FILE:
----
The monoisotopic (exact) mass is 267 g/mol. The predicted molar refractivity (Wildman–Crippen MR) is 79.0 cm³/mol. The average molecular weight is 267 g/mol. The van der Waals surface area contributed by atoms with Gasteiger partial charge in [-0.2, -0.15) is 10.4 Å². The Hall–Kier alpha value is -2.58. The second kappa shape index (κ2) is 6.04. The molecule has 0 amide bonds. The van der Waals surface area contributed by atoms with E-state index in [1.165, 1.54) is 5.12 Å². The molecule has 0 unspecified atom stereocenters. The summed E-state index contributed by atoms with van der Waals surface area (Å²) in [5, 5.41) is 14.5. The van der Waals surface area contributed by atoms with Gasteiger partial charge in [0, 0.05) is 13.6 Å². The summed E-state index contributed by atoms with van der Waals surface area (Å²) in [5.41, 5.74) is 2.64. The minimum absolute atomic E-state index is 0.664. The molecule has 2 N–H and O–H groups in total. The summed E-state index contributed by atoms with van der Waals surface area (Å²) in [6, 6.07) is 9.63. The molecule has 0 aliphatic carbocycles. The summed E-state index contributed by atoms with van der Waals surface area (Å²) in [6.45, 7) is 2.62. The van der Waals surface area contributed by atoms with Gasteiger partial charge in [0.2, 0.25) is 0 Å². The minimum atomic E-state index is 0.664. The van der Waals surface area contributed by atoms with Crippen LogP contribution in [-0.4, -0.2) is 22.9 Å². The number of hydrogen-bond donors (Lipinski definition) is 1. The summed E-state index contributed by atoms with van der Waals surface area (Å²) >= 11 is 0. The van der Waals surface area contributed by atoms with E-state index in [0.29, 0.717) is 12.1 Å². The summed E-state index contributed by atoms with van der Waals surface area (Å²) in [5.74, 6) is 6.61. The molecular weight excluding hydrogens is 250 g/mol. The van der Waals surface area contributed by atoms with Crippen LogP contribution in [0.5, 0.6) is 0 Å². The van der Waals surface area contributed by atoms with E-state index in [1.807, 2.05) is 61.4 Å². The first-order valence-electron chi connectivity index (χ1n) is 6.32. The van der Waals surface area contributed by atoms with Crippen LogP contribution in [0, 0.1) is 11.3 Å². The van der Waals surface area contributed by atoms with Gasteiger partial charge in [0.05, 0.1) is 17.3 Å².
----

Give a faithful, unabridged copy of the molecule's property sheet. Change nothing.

The monoisotopic (exact) mass is 267 g/mol. The predicted molar refractivity (Wildman–Crippen MR) is 79.0 cm³/mol. The average molecular weight is 267 g/mol. The van der Waals surface area contributed by atoms with Gasteiger partial charge in [-0.2, -0.15) is 10.4 Å². The Hall–Kier alpha value is -2.58. The second kappa shape index (κ2) is 6.04. The molecule has 0 amide bonds. The van der Waals surface area contributed by atoms with E-state index in [1.165, 1.54) is 5.12 Å². The molecule has 0 unspecified atom stereocenters. The summed E-state index contributed by atoms with van der Waals surface area (Å²) in [5, 5.41) is 14.5. The van der Waals surface area contributed by atoms with Gasteiger partial charge in [0, 0.05) is 13.6 Å². The summed E-state index contributed by atoms with van der Waals surface area (Å²) in [5.41, 5.74) is 2.64. The minimum absolute atomic E-state index is 0.664. The molecule has 2 N–H and O–H groups in total. The summed E-state index contributed by atoms with van der Waals surface area (Å²) in [6, 6.07) is 9.63. The molecule has 0 aliphatic carbocycles. The summed E-state index contributed by atoms with van der Waals surface area (Å²) in [6.45, 7) is 2.62. The van der Waals surface area contributed by atoms with Gasteiger partial charge in [0.2, 0.25) is 0 Å². The minimum atomic E-state index is 0.664. The van der Waals surface area contributed by atoms with Crippen LogP contribution in [-0.4, -0.2) is 22.9 Å². The number of hydrogen-bond donors (Lipinski definition) is 1. The summed E-state index contributed by atoms with van der Waals surface area (Å²) >= 11 is 0. The van der Waals surface area contributed by atoms with E-state index in [0.29, 0.717) is 12.1 Å². The summed E-state index contributed by atoms with van der Waals surface area (Å²) in [5.74, 6) is 6.61. The molecular weight excluding hydrogens is 250 g/mol. The van der Waals surface area contributed by atoms with Crippen LogP contribution in [0.5, 0.6) is 0 Å². The van der Waals surface area contributed by atoms with E-state index in [1.807, 2.05) is 61.4 Å². The first-order valence-electron chi connectivity index (χ1n) is 6.32. The van der Waals surface area contributed by atoms with Crippen LogP contribution in [0, 0.1) is 11.3 Å². The van der Waals surface area contributed by atoms with Gasteiger partial charge in [0.05, 0.1) is 17.3 Å².